People at Made by Many come from a huge range of backgrounds, and we imagine that this role might be a good fit for someone who has worked in service design, a technology startup, in an editorial or management role in media, or in venture capital or private equity in the technology sector – but we certainly don’t have any strong preconceptions on this front.
What’s more important is that you have a good understanding of the dynamics of business drivers, customer needs and technology opportunities. You’ll understand the lean startup world and agile development processes, as well as being able to fulfil the roles described above. You need to be a confident and capable communicator, equally at home in long-form text or presenting a vivid visual description of a service idea.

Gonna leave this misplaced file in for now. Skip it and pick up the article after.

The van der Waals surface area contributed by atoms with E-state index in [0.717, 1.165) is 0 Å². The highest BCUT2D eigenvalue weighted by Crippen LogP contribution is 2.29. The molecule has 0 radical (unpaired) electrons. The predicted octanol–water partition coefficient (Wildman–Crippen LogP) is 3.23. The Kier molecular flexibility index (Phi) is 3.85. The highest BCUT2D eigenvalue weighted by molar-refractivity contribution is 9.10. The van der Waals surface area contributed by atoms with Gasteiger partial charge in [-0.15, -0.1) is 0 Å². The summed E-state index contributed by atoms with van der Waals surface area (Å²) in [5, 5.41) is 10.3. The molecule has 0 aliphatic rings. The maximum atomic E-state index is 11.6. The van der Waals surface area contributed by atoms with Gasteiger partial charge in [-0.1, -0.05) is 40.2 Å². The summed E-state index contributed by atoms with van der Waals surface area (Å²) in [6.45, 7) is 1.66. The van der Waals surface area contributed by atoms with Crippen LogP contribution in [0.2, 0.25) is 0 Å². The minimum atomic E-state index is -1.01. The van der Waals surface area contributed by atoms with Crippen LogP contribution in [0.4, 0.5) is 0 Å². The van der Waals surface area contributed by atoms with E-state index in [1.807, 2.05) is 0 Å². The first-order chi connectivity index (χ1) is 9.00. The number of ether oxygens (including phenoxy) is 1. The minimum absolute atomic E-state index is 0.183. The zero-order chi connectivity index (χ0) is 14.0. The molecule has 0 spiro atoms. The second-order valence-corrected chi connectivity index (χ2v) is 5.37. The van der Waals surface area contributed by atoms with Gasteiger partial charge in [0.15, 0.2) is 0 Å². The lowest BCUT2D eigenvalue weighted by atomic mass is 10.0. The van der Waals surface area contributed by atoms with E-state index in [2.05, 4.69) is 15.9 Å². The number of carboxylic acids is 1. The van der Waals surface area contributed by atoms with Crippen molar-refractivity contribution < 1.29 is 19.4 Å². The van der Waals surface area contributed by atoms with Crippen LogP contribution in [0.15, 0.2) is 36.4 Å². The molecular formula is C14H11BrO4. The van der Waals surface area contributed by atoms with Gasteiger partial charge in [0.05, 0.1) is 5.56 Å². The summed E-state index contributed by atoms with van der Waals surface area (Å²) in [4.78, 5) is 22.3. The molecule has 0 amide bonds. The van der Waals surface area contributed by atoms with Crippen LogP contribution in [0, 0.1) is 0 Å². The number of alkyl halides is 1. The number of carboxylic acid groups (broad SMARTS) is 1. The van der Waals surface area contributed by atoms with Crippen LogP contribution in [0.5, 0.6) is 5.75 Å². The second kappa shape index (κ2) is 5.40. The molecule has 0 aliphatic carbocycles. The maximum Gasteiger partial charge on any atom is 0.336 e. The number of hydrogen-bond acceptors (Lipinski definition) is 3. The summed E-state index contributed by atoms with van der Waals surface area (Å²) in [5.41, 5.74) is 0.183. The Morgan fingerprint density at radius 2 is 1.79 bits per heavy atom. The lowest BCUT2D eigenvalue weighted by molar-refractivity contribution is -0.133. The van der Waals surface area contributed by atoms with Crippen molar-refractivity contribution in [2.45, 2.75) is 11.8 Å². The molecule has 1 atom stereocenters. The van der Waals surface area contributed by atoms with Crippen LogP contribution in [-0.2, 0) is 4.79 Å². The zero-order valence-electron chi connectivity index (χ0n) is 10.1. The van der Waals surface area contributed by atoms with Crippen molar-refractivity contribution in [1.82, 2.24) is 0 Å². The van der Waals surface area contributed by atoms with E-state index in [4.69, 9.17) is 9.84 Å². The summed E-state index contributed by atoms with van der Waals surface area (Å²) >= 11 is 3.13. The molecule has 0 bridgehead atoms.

Some direct design and development knowledge and experience is beneficial – you’ll spend much of your time working in a team with designers and developers throughout client engagements, and so need to be both comfortable with and capable of contributing to this sort of environment.
If this sounds like the sort of place you’d like to work, please apply using this form. As always, we don’t deal with recruiters.